By Richard Ogier*
Frankly, it’s a little embarrassing. To read breathless Australian media copy about the triumph of Australian rugby league in the just-concluded Rugby League World Cup, which of course, we won. Where’s the human interest in a virtual foregone conclusion?
Australia’s taken the Paul Barrière Trophy 12 times, been in every cup final bar one since 1954. Only one other country, England, has any kind of track record (three WC wins). The Kiwis have won it once. Where’s the high drama that comes with great sport in beating, as we did this edition, little Fiji by 30-odd points, Italy by 60, or our Scottish brethren, 84-nil?
It must be exciting like watching the French national football Ligue 1: Paris Saint-Germain have won eight of the last ten years. One thinks of Eric Cantona’s comment about Brazilian mega star Neymar moving from Barcelona to PSG. “He will be playing games against [lowly club side] Lorient and [even more lowly] Guingamp,” he told London’s Financial Times. “How is it possible? To be a great player and go . . . somewhere . . . (like that).” A little as if Michael Jordan had quit the Chicago Bulls for the Harlem Globetrotters.
I haven’t seen a game of rugby league from go to woe in years, could hardly name a player (younger than Paul Vautin; well, Wally Lewis, Mal Meninga and Jonathan Thurston, but not many more). Yet I was able to tell my Franco-German wife, who has some awareness of Union but has never heard of League, that we’d win the League World Cup before the first tackle was even made. Why? Because we almost always do.
My vintage is the great era of the late ‘70s, players like Graham Eadie, Bobby Fulton, Arthur Beetson, Teddy Goodwin, Vautin of course. When a Lock Forward, then still number 8, could be lanky and one the best players in the game (Parramatta’s Ray Price). Steve Knight, the Adonis-like centre who played for Manly, Wests and Balmain, taught me and my lily-livered mates “Physical Education”, including a kind of composite rugby, at Davidson High School in the northern suburbs of Sydney. We dutifully called him, “Sir”.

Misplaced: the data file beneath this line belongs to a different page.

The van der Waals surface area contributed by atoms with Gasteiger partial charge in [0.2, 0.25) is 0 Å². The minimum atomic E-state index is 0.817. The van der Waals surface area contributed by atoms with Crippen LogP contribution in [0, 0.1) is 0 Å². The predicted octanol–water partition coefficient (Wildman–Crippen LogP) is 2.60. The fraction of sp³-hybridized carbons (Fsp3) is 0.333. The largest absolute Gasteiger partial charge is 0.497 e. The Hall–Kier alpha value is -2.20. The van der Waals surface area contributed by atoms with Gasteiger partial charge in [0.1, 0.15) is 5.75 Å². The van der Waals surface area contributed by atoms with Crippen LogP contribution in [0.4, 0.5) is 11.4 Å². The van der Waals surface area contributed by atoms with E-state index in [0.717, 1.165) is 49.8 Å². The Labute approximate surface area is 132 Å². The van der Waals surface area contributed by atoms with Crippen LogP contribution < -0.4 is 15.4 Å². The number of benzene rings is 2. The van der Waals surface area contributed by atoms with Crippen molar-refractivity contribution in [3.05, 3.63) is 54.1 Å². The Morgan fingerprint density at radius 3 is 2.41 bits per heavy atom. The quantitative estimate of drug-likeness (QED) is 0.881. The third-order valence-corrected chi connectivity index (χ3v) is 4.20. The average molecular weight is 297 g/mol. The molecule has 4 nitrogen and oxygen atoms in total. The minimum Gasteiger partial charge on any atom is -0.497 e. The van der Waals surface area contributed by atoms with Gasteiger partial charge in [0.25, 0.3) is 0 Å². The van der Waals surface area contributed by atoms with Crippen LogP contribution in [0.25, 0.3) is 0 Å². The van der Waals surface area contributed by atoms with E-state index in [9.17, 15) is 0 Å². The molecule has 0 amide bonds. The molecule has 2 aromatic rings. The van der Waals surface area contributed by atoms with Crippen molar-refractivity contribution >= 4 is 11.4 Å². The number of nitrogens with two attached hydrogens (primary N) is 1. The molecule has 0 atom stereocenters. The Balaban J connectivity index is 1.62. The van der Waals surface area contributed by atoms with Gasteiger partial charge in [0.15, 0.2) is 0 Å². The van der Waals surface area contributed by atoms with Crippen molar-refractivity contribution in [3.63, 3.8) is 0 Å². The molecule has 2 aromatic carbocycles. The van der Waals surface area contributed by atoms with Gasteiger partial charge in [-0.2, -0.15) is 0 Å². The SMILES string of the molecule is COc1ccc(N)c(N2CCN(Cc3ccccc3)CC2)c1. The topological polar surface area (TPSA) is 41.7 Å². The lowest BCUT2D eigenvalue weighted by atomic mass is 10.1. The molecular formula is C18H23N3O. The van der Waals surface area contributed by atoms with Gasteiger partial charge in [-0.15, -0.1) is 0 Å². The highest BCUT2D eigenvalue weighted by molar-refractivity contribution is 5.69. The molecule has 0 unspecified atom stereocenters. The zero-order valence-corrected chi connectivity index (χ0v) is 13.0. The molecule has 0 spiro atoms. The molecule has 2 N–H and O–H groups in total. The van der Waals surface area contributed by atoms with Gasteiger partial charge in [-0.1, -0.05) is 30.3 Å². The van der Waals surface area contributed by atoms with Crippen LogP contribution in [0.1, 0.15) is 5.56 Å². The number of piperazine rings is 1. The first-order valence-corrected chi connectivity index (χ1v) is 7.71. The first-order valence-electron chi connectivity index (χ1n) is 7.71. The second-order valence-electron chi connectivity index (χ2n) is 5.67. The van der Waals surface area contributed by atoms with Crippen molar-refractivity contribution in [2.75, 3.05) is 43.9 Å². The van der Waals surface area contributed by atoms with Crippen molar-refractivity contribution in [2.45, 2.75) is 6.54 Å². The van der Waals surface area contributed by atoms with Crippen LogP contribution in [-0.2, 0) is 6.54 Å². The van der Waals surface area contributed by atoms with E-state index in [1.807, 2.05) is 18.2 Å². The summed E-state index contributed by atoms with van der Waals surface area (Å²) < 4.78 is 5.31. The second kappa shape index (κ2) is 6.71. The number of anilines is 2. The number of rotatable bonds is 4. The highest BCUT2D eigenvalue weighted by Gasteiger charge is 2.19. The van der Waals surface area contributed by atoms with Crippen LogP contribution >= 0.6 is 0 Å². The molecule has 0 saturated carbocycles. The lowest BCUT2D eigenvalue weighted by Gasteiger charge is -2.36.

His patience with our quivering non-commitment, was iron-clad until, well, it would break. And he’d come running at us with the ball, shouting, “Tackle me, son!”, as we scattered in all directions like mice. (One counter strategy was to throw the pill in the air, go to ground, and cover your head.)
So I have rugby league history. State of Origin didn’t have the gravitas it does now by all accounts, but the height of a Sunday night sporting ritual in the suburbs was to sit down to dinner with the family, and League commentator Rex Mossop.
An exception was made to the golden rule in our house that dinner was not to be eaten in front of the tele, because Dad also wanted to see the match. I still play the original version of the program theme song on Spotify and You Tube, surely one of the most exhilarating themes in the history of sport on the box: “Theme from Shaft”, by thorax-busting Canadian trumpeter, Maynard Ferguson.
Is international sphttp://https://www.youtube.com/watch?v=GCu9zRflDcwort about winning or being part of it? The former, truly, but depending on who you’re winning against and the circumstances thereof. I didn’t see a moment of the Kangaroos but will be watching the Socceroos. This will be with my wife and Paris-born kids.
The most likely outcome is that we play our three pool games and fly home. But you never know. Between 1974 and 2006 we didn’t make the World Cup at all, of course. And to return as David to the Goliaths of France and Germany, and Brazil — now that is real human drama. In 2018, the great story was Iranian-born Daniel Arzani’s brilliant arrival, this time that we’ve got three guys in the Squad of Sudanese origin (Awer Mabil, Garang Kuol and Thomas Deng). Mabil was born and raised on a Kenyan refugee camp.
Can’t the best of our Kangaroos just transmute into Wallabies and play Rugby Union, a proper international game? I tell friends here that as long ago as the 1960s the Boston Globe newspaper was telling its readers that Australia was the world’s greatest sporting nation. Football is inevitably raised in conversation, and I’m politely told something like, “But you’re strong in Rugby”. Almost no-one has ever heard of Rugby League.
There’s a web site now. “Greatest Sporting Nation in the world” puts us at six behind France and Germany. The site was congratulating Australia for winning the World Cup last weekend (though well down the page). Or might those congratulations more rightfully have gone to runners-up, Samoa, for their beautiful journey? Anyway, fortunately, there was no highlighting of that win against Scotland.